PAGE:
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AOPA Online Members Only -- AOPA ePilot Flight Training Edition -- Vol. 5, Issue 27AOPA Online Members Only -- AOPA ePilot Flight Training Edition -- Vol. 5, Issue 27

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Volume 5, Issue 27 • July 8, 2005
In this issue:
FlightSafety Academy orders Frasca simulators
Bell JetRanger to be used in airborne research

Advertisers

Sporty's Pilot Shop

Minnesota Life Insurance

Bendix/King

Comm1 Radio Simulator

Scheyden Eyewear

King Schools

Garmin International

Pilot Insurance Center











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Copyright © 2005 AOPA.

Training Tips
UPDATED BRIEFINGS
These days, aviation and delays go hand in hand. But that's not only true of the airlines. The various tasks and logistics that must be attended to before you throttle up and take off on your training flights can set the stage for delays. Your attitude about this will determine what kind of flight you have. Stay positive; be flexible. If your flight has been set back for any appreciable amount of time, the first thing to do is get a new weather briefing-not just to get new winds aloft data for revising fuel and groundspeed calculations, but also to check destination surface reports. Make sure your original go/no-go decision hasn't become stale.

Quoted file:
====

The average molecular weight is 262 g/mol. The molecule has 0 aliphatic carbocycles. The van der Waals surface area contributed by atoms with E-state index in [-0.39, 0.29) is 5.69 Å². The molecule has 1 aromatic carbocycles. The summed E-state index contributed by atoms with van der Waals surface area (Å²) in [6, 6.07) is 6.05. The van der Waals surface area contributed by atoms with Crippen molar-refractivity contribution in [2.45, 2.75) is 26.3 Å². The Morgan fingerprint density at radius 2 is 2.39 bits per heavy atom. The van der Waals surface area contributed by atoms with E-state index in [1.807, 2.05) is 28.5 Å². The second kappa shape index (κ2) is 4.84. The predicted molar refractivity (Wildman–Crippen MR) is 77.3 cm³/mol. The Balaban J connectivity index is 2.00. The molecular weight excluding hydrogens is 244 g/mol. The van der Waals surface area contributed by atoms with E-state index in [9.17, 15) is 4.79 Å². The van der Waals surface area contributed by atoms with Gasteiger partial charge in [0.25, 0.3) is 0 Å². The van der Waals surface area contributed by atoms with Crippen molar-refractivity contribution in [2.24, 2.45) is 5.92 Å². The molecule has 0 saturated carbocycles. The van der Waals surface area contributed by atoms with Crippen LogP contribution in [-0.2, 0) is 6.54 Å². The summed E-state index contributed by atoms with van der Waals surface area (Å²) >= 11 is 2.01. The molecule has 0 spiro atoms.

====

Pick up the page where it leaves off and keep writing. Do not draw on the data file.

What could make that happen? Converging temperatures and dew points could raise the possibility of fog at your new estimated time of arrival. A pilot report about visibility or turbulence could discredit the forecast or reveal conditions exceeding your endorsed limitations for solo flight. If your training in gathering and using aviation weather products has been thorough and creative, you will never view updating weather as an unnecessary chore. "Some flight instructors encourage their students to study the weather, plan flights that they never intend to fly, get a full weather briefing, and make the go/no-go decision. Then, when enough time has elapsed to complete the flight, they can call Flight Service again, obtain current conditions along the route and at the destination, and learn whether they made the right call. This is a great way to begin developing a weather curiosity that can lead to weather wisdom," wrote AOPA Flight Training Editor Mike Collins in his November 2002 commentary "Preflight: Weather Analysis." Another veteran pilot, AOPA Flight Training columnist Mark Twombly, reflected in a July 1999 "Continuing Ed" column on the lasting educational benefits of a long-ago mission that required reevaluating decisions. "It taught me the value of caution, of planning, and of changing the plan when necessary," he wrote.